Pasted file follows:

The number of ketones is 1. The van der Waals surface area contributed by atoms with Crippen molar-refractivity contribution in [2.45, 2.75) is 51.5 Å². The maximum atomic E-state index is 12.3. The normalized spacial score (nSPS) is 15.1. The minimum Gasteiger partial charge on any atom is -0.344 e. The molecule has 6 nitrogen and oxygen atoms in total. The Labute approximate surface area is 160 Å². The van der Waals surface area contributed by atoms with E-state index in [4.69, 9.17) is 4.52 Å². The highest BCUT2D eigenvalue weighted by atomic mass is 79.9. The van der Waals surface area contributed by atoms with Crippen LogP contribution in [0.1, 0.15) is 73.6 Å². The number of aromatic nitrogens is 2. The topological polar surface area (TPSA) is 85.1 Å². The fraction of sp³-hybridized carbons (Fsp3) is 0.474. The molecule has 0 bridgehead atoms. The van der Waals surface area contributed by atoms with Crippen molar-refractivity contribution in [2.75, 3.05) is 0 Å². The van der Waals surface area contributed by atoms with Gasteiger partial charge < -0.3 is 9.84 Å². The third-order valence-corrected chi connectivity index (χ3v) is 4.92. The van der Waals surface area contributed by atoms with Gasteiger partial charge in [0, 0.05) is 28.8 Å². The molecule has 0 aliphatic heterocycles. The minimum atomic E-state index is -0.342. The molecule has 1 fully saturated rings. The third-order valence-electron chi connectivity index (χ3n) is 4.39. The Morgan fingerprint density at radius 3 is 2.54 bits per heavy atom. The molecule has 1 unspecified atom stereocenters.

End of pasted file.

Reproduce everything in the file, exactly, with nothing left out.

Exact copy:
The number of ketones is 1. The van der Waals surface area contributed by atoms with Crippen molar-refractivity contribution in [2.45, 2.75) is 51.5 Å². The maximum atomic E-state index is 12.3. The normalized spacial score (nSPS) is 15.1. The minimum Gasteiger partial charge on any atom is -0.344 e. The molecule has 6 nitrogen and oxygen atoms in total. The Labute approximate surface area is 160 Å². The van der Waals surface area contributed by atoms with E-state index in [4.69, 9.17) is 4.52 Å². The highest BCUT2D eigenvalue weighted by atomic mass is 79.9. The van der Waals surface area contributed by atoms with Crippen LogP contribution in [0.1, 0.15) is 73.6 Å². The number of aromatic nitrogens is 2. The topological polar surface area (TPSA) is 85.1 Å². The fraction of sp³-hybridized carbons (Fsp3) is 0.474. The molecule has 0 bridgehead atoms. The van der Waals surface area contributed by atoms with Crippen molar-refractivity contribution in [2.75, 3.05) is 0 Å². The van der Waals surface area contributed by atoms with Gasteiger partial charge < -0.3 is 9.84 Å². The third-order valence-corrected chi connectivity index (χ3v) is 4.92. The van der Waals surface area contributed by atoms with Gasteiger partial charge in [0, 0.05) is 28.8 Å². The molecule has 0 aliphatic heterocycles. The minimum atomic E-state index is -0.342. The molecule has 1 fully saturated rings. The third-order valence-electron chi connectivity index (χ3n) is 4.39. The Morgan fingerprint density at radius 3 is 2.54 bits per heavy atom. The molecule has 1 unspecified atom stereocenters.